B-29 Superfortress

From the lessons learned of the potent B-17 came the Boeing B-29 Superfortress and it is no coincidence that it got its name from its predecessor, the Flying Fortress. The B-29 was a four engine propeller-driven, first fully pressurized heavy bomber that saw combat near the end of World War II and during the Korean War.

B-29 Superfortress
Boeing-Whichata B-29 Assembly Line – 1944″ by United States Army Air Forces – United States Air Force Historical Research Agency – Maxwell AFB, Alabama from “History and Units of the United States Air Force”, G H J Sharrings, European Aviation Historical Society, 2004. Photo credit given as from USAFHRA.. Licensed under Public Domain via Wikimedia Commons – http://commons.wikimedia.org/wiki/File:Boeing-Whichata_B-29_Assembly_Line_-_1944.jpg#/media/File:Boeing-Whichata_B-29_Assembly_Line_-_1944.jpg

It surpassed the B-17 in a number of ways, which included a pressurized cabin, an electronic fire-control system and remote controlled machine gun turrets. Specifically, the aircraft carried eight .50-cal. machine guns, two .50-cal. machine guns and one 20mm cannon in a tail turret, and up to 20,000 pounds of bombs. The machine guns were imperative, as they were the only defense against enemy fighters (howerver, many times, the bombers were escorted by allied fighter aircraft as well). Larger than the Flying Fortress, the Superfortress was one of the largest aircrafts to have seen service during World War II.

Designed in 1940, the B-29 made its maiden flight on Sept. 21, 1942. The bomber saw much activity in the Asian theater in 1944 and 1945, where it made many bombing runs over Japan and its islands – Saipan, Guam and Tinian, after lifting off from (what was then) US Army Air Force bases in China.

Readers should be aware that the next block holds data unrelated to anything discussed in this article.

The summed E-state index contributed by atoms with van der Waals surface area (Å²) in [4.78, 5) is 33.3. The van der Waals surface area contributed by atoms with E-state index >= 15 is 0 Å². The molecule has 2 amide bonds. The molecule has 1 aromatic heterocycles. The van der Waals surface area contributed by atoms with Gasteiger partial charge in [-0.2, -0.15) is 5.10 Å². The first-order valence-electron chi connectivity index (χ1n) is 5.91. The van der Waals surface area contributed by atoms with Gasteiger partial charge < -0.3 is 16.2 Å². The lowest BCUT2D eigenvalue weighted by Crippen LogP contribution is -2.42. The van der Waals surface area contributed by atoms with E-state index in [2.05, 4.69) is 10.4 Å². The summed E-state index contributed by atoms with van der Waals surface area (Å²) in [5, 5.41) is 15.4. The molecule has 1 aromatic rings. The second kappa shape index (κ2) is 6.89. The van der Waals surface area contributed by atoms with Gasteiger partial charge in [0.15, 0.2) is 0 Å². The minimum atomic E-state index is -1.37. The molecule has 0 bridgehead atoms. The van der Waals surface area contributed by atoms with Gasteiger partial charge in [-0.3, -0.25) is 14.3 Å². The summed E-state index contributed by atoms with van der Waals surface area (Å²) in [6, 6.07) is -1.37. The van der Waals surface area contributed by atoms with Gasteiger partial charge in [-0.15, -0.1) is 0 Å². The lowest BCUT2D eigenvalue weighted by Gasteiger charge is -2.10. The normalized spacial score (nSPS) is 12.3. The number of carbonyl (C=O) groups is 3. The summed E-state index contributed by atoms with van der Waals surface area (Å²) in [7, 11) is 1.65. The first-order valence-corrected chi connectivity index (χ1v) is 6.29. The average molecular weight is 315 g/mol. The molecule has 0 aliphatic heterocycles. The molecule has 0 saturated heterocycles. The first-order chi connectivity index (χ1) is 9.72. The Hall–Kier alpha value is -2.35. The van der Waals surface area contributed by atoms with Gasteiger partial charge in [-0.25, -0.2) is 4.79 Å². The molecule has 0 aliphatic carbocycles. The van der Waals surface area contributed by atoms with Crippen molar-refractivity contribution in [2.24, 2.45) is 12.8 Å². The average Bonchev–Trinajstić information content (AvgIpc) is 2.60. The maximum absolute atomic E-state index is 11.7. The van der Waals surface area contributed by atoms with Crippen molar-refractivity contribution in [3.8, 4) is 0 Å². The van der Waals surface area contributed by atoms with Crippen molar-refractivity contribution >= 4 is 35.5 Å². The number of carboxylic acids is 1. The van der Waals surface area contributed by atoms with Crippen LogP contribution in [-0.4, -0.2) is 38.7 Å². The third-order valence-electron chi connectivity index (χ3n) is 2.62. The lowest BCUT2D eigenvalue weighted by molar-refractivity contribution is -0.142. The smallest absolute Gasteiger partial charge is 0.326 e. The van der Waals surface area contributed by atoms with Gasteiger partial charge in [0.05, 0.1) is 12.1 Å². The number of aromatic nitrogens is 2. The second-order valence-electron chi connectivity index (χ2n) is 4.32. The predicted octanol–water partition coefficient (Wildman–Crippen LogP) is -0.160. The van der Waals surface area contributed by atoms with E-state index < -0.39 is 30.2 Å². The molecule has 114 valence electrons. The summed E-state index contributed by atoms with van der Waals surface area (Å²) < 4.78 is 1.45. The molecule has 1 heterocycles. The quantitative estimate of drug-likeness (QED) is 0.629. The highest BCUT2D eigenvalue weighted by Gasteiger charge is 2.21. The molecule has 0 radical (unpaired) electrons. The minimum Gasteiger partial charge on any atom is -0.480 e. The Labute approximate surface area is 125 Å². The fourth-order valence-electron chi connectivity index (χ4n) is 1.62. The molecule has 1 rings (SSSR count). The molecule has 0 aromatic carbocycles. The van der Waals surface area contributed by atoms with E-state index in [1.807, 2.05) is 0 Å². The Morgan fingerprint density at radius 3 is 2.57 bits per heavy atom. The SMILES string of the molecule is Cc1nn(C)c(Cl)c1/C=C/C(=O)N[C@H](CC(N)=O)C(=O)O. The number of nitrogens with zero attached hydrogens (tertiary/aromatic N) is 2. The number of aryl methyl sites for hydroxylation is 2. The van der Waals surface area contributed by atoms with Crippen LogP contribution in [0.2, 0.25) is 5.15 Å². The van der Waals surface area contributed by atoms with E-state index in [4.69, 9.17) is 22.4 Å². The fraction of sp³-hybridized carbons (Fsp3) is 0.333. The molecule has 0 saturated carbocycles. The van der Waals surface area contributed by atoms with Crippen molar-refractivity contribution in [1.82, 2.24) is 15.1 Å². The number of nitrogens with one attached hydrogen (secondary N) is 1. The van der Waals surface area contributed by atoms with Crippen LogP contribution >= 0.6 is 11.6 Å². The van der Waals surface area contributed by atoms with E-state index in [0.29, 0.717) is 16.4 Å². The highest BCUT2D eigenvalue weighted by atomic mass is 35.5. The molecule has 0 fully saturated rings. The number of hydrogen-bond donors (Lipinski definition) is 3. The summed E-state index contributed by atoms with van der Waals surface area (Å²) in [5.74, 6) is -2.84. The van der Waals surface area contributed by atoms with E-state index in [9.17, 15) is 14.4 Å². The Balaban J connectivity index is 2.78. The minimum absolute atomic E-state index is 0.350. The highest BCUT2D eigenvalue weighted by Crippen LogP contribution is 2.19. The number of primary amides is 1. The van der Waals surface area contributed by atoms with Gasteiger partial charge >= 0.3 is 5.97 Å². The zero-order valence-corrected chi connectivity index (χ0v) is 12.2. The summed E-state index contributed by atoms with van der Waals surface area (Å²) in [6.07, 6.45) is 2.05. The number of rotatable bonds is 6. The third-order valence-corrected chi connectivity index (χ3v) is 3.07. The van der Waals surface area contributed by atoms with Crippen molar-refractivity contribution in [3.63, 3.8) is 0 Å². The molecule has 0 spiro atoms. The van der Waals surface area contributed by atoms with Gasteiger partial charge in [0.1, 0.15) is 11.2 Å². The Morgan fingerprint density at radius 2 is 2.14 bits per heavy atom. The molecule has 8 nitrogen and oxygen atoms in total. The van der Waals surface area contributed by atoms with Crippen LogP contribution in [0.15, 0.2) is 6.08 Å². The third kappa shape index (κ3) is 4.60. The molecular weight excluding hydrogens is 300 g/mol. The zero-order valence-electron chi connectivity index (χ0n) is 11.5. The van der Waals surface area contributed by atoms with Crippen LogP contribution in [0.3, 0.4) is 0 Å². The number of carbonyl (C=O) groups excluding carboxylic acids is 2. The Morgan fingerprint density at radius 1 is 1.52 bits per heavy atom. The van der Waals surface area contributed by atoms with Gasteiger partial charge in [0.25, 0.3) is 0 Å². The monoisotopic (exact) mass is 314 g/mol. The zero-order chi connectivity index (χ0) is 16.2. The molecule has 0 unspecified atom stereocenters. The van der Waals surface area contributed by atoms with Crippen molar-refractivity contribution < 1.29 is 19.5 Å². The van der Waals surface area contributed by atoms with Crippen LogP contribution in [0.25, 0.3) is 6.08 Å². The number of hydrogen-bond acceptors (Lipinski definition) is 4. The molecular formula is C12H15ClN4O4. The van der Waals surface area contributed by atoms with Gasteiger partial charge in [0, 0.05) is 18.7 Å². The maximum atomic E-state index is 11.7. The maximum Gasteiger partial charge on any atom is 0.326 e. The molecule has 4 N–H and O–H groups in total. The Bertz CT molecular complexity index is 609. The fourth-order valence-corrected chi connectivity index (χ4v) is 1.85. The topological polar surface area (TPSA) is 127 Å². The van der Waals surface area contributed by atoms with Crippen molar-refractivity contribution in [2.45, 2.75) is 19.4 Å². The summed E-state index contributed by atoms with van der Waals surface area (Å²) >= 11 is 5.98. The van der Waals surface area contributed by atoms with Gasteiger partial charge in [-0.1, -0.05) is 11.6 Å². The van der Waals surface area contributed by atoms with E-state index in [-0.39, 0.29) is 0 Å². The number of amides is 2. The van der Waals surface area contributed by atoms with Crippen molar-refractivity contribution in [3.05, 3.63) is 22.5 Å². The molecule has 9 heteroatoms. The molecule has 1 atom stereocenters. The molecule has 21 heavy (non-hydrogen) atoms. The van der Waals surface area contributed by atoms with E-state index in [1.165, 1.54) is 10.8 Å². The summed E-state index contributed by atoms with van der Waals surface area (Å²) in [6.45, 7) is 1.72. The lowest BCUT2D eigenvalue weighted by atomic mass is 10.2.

The Superfortress was the aircraft that dropped the atomic bomb on Nagasaki on Aug. 9, 1945 and on Aug. 6th on Hiroshima. The explosive force was equivalent to about It 15 kilotons of TNT. ‘Little Boy’ was the code name for the type of atomic bomb dropped on Hiroshima by the Boeing B-29 Superfortress named ‘Enola Gay’, piloted by Colonel Paul W. Tibbets, Jr., commander of the 509th Composite Group of the United States Army Air Forces. These planes were assigned to the 393d Bombardment Squadron, 509th Composite Group at Wendover Army Air Field, Utah.

The decision to drop the atomic bombs was made after allied forces agreed that the alternative – to land and overtake the Japanese islands could have run into casulaties of over 200,000. Hiroshima and Nagasaki were also well know for thier industrial military complexes.

After World War II, the B-29s continued their successful missions in the Korean War thearter of operations.

B-29 Superfortress Specifications

Armament: Eight .50-cal. machine guns in remote controlled turrets, plus two .50-cal. machine guns and one 20mm cannon in the tail; 20,000 lbs. of bombs. It carries four Wright R-3350s engines at 2,200 hp each.

B-29 Engine
B-29 Wright R-3350 Engine

Additional Specs
Maximum speed: 357 mph
Cruising speed: 220 mph
Range: 3,700 miles
Span: 141 ft. 3 in.
Length: 99 ft.
Height: 27 ft. 9 in.
Weight: 133,500 lbs.

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